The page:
William Newbrough was easy to mythicize. He was exceptionally tall with a wide stride, Lisztian hair and a bashful smile. From a distance, one could recognize him merely by his walking pace. We affectionately called him Dr. N.
Whenever he sat at the piano, Dr. N brought musical notes to life with his physics-defying pianistic touch and soaring yet anchored phrases. Upon final chords of his musical offerings where momentum comes to halt, the tension of grandeur is released in applause. After he plays, he would point above, an indication of service to God, his gifts also from above. Dr. N set apart a large part of his vocational practice towards sacred music, which was puzzling for many of us college students, because he could play all the “greats” just as convincingly. His Liszt was fiery just as his Beethoven was cosmic. But perhaps part of the emotive force of his playing was the intersection between worship and performance. To him, there was no boundary.
It was one thing to admire a modern Lisztian and another to walk into his studio with something prepared every week. His studio was impeccably organized, every fixture angled precisely where he intended, every book and CD with only one designated place to belong. Perhaps I was the only one that didn’t belong in this studio, I would think.
Dr. N loved alliteration and analogy. It wasn’t unusual to find studio notes like these waiting to tickle us.
Sight-singing sign-up sheets are stuck to my studio door. Simply sign your signature somewhere on said sheet sometime sooner than Sunday, and sight-singing will be sung spanning the subsequent sunrise to sunset. If stated schedule slots are not suitable, see me or suggest a substitute selection to re-schedule.
Study sufficiently, and see you soon!
“You are a bear with a back itch, and that tree you’re against isn’t hitting the spot!”, he’d say during our group sessions. And my personal favorite that I have over the years developed a penchant to quote out of context, “It’s not that difficult to be perfect”. Tales from his studies with Leon Fleisher and his struggle with carpal tunnel accompanied these discussions on technique, musicality and interpretation. Dr. N was as fun-loving as you could imagine a concert pianist to be, epitomizing the possibility that genius and kindness could co-exist. He invited us to his home and genuinely cared for us. We only had to reckon with reaching a standard so unattainable. While it was nothing of the Whiplash sort, there were rounds of nervous laughter over mention of the box of tissues in his studio that had to be constantly refilled.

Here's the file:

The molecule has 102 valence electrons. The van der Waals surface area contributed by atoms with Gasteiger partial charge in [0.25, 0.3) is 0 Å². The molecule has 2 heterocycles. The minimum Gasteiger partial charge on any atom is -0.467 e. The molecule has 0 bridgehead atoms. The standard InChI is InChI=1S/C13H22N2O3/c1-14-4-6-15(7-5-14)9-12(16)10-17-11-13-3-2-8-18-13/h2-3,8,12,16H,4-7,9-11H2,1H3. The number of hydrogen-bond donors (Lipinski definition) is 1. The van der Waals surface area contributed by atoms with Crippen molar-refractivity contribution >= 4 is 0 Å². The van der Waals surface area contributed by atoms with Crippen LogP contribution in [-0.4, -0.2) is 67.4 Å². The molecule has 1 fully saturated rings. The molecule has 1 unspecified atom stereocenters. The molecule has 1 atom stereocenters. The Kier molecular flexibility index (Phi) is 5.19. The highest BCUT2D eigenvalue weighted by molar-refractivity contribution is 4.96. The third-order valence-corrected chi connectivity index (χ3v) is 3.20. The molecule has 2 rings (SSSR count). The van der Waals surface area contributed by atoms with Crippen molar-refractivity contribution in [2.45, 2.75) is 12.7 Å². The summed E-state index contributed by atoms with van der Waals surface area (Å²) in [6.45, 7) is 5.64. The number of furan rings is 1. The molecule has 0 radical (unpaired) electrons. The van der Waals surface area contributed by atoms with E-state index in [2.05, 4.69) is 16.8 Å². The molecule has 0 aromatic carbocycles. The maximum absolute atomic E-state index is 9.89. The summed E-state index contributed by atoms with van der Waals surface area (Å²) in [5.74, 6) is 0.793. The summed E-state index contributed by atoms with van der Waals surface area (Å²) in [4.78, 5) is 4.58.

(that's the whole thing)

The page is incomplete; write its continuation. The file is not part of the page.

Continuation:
My nineteen year old self would walk into his studio every week, heart pounding, fingers frozen, often after freshening up from a bout of panic tears from not bringing enough to the piano. One day, as I left the studio feeling desolate, a senior Emma found me and said, “Jern, you are not your hands”.
Of course it wasn’t all tears and derailment, we had particularly inspiring lessons. In his effort to contextualize for me, I have somewhere in my Mozart score written, “nasi lemak”. Somehow he felt I emoted a deep longing most perfectly with the evocation of the aromas of coconut milk tinged rice with fragrant sambal. My senior recital is enshrined in my mind as one of the most transcendental experiences to date. No substances involved, we were no jazz department.
Dr. N was also my college advisor and was extremely supportive of my non-musical endeavours. While some of his students have unsurprisingly gone on to be concert pianists, some of us have less performance-centric careers, and even non-music related careers. I did not realise it then, that he gave me the gift of being myself.
After graduation, I had a lot to sort out. I was uncomfortable in my own skin, and was consumed by crippling insecurity. That “I was not my hands” had to stay with me the number of years I needed to recover from acute imposter syndrome. I fixated on never living up to the expectations of someone who had the depths of the extraordinary to offer. In fact during my final semester, I owe much to art professor Ted Murphy, who was an antidote to the pressure of living up to note-to-note perfection and who played an equally significant role in the shape of me, but that is a reflection for another day.
Art never demands that it be replicated, it is a gift handed down, takes unexpectedly new forms, and is passed along. Dr. N’s musical sensibilities and pedagogy bore a life of its own. More than a decade later, I think of him saying, “Strike up on a key, not down”. Because Dr. N struck up and not down, the reverberations of his tones have lifted beyond where they originated, they have found new homes, new starting points.
Quite contrary to expectation, anticipation accompanies me to my teaching studio today. More so with the online format we have all been coping with, as a result of the pandemic we are in. Where will we go today? What will we discover today? Lately, my students and I have traversed new(almost scary) terrain in the form of pop songs, Tiktok and exotic scales. While the past year and a half has been extraordinarily new ground for teachers and students and no doubt fatiguing, it also occupies the sacred space of possibility.
I don’t know if I’ve done this possibility justice, but I dwell upon these words of Emily Dickinson as I, together with teachers from around the world hold virtual classrooms, figuring out the best ways to learn together:
I dwell in Possibility –
A fairer House than Prose –
More numerous of Windows –
Superior – for Doors –
Of Chambers as the Cedars –
Impregnable of eye –
And for an everlasting Roof
The Gambrels of the Sky –
Of Visitors – the fairest –
For Occupation – This –
The spreading wide my narrow Hands
To gather Paradise –